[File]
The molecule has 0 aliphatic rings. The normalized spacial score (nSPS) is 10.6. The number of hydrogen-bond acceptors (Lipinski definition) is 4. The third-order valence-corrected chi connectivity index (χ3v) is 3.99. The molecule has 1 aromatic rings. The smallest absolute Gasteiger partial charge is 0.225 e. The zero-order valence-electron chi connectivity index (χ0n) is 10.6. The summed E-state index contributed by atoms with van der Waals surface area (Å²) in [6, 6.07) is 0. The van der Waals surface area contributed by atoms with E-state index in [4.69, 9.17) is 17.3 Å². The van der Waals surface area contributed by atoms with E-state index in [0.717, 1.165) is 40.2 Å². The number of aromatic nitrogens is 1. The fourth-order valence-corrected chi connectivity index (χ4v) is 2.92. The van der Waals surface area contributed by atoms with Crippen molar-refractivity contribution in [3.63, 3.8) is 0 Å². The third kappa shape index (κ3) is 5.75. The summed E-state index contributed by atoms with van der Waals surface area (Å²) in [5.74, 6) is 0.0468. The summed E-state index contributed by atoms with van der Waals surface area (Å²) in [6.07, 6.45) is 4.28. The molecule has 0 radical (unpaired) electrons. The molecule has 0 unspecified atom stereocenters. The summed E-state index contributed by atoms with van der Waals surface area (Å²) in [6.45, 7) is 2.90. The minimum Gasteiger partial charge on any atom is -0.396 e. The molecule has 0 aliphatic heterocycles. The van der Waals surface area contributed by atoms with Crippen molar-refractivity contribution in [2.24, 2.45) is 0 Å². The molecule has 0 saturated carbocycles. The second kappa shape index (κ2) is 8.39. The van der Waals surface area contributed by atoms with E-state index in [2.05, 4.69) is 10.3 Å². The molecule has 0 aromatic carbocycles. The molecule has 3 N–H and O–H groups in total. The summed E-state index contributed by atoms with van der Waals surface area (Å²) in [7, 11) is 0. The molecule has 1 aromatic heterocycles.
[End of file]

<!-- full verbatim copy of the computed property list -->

The molecule has 0 aliphatic rings. The normalized spacial score (nSPS) is 10.6. The number of hydrogen-bond acceptors (Lipinski definition) is 4. The third-order valence-corrected chi connectivity index (χ3v) is 3.99. The molecule has 1 aromatic rings. The smallest absolute Gasteiger partial charge is 0.225 e. The zero-order valence-electron chi connectivity index (χ0n) is 10.6. The summed E-state index contributed by atoms with van der Waals surface area (Å²) in [6, 6.07) is 0. The van der Waals surface area contributed by atoms with E-state index in [4.69, 9.17) is 17.3 Å². The van der Waals surface area contributed by atoms with E-state index in [0.717, 1.165) is 40.2 Å². The number of aromatic nitrogens is 1. The fourth-order valence-corrected chi connectivity index (χ4v) is 2.92. The van der Waals surface area contributed by atoms with Crippen molar-refractivity contribution in [3.63, 3.8) is 0 Å². The third kappa shape index (κ3) is 5.75. The summed E-state index contributed by atoms with van der Waals surface area (Å²) in [5.74, 6) is 0.0468. The summed E-state index contributed by atoms with van der Waals surface area (Å²) in [6.07, 6.45) is 4.28. The molecule has 0 radical (unpaired) electrons. The molecule has 0 unspecified atom stereocenters. The summed E-state index contributed by atoms with van der Waals surface area (Å²) in [6.45, 7) is 2.90. The minimum Gasteiger partial charge on any atom is -0.396 e. The molecule has 0 aliphatic heterocycles. The van der Waals surface area contributed by atoms with Crippen molar-refractivity contribution in [2.24, 2.45) is 0 Å². The molecule has 0 saturated carbocycles. The second kappa shape index (κ2) is 8.39. The van der Waals surface area contributed by atoms with E-state index in [2.05, 4.69) is 10.3 Å². The molecule has 0 aromatic carbocycles. The molecule has 3 N–H and O–H groups in total. The summed E-state index contributed by atoms with van der Waals surface area (Å²) in [7, 11) is 0. The molecule has 1 aromatic heterocycles.